At first glance the starting lineup for West Coast Mafia Gang seems totally mismatched. C-Bo and Killa Tay have a combined eighteen years of experience in the music business (11 and 7 years respectively) while 151 and Lil Cyco just barely manage three, with Cyco actually releasing his “Street Chronicles” album the same week that “Gang Affiliated” hit store shelves – making him a largely unknown variable to purchasers of EITHER release. Still it’s hard to argue with the formula of putting together a click of hard-nosed West coast rap artists and having them release albums together. It worked for N.W.A. It worked for the Westside Connection. Why not try to strike gold again? With two fingers up and two twisted in the middle, the West Coast Mafia Gang hopes to be this year’s representatives for “real gangbangers, killers and drug dealers who really live this shit” as stated on their parental advisory “Intro.”
Production on “Gang Affiliated” is handled by a variety of different names – Moe Betta, Sparks, Mac Mosart, WCM Beats, Rhythm D, J Classic, Mac Pacino, Mike P, the list goes on and on. With so many people behind the boards maintaining a consistant sound could be difficult, but “Gang Affiliated” stays fairly consistant throughout, if at times a little bit cliched. “Let Him Do It” stands out thanks to some extra musical twonk from Mosart and a guest appearance by Dru Down. “Ain’t Built for This War” isn’t even credited in the liner notes, but it may be the smoothest track on the album, floating over a beautiful but deadly piano medley. It’s eeriely reminiscent of an Outlawz track, sans Tupac. “Armed & Dangerous” is a pleasant throwback to an early/mid-90’s style Death Row track. “Gangsta” and “I Ain’t for the Games” are both handled by Ric Roc, with the former on more of a Daz Dillinger vibe while the latter is surprisingly devoid of hard bumps and feels a bit like Roc phoned it in. Other notable beats include the bouncy J Classic track “Cali Love Pt. 3” and WCM Beats work on the synth funk of “My Roller’s” and the lyrically and musically Bone Thugs-esque “Say Bout Me.”
In fact it’s the music that turns out to be the most notable part of “Gang Affiliated.” With C-Bo and Killa Tay acting as the glue that holds this group together, the lyrical content never descends into total whackness. The problem is that by having to hold it down for the young blood and deal with a never ending litany of guest stars (from Gotti to Phatts Bossi to Richie Rich to Fed-X to Yukmouth and more), the “Gang” never really seems to establish their own identity. The lyrics end up being your typical selection of reality rap – getting money, ducking feds, having thangs and macking on dimepieces. The success of a group should always come as a result of the sum being greater than the whole of it’s parts, but the individual parts should at least add up to something to begin with. With no one rapper in the group saying anything distinctive or attention grabbing, the whole thing blends together into a West coast puree that’s inoffensive but simultaneously bland.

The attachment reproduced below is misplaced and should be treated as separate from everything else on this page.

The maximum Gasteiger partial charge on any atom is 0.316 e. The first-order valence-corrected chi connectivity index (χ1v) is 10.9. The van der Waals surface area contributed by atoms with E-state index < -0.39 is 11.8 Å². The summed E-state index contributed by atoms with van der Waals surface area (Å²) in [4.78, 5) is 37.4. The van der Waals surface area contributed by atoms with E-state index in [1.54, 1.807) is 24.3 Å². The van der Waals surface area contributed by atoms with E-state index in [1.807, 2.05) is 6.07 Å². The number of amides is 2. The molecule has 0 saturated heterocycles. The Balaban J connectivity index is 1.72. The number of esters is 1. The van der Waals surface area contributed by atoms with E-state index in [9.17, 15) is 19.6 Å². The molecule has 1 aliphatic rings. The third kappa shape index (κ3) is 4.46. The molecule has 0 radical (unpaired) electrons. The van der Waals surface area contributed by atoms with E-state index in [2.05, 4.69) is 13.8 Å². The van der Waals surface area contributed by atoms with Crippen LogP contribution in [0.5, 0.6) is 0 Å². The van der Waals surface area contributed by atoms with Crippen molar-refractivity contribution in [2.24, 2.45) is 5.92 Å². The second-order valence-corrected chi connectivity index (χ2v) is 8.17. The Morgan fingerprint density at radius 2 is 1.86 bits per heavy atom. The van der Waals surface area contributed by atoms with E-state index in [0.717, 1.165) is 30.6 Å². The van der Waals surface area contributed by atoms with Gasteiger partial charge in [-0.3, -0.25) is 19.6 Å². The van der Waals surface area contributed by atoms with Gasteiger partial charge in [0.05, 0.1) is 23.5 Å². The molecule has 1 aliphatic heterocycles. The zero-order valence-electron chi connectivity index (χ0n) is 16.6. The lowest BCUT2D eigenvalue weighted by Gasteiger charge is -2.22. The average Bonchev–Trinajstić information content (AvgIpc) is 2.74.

It’s well known that Bo and Tay can rock shit on their own solo albums, so whether fair or not it’s the up-and-comers 151 and Lil’ Cyco who take the blame for this album’s mediocrity. Perhaps they should have been a little more established in the California gangsta rap scene before trying to form a rap supergroup, because their talents fail to shine through on “Gang Affiliated.” While hardcore fans of Bay area and West coast hip-hop sound and style will probably want to own this one, particularly for the more experienced half of the foursome, more casual listeners will find they didn’t really miss much by not picking this one up. The concept had some potential and promise, but the execution was lacking. Even marketed as a C-Bo and Killa Tay album with 151 and Lil’ Cyco as guest stars, this album would still not feature enough of the former to be doper or enough beatwise to clinch a title. Strike the lineup and try again with more veterans on the team to get the win. Amusingly enough, the website advertised for their label on the album was under construction at the time of this review – maybe the group should be too.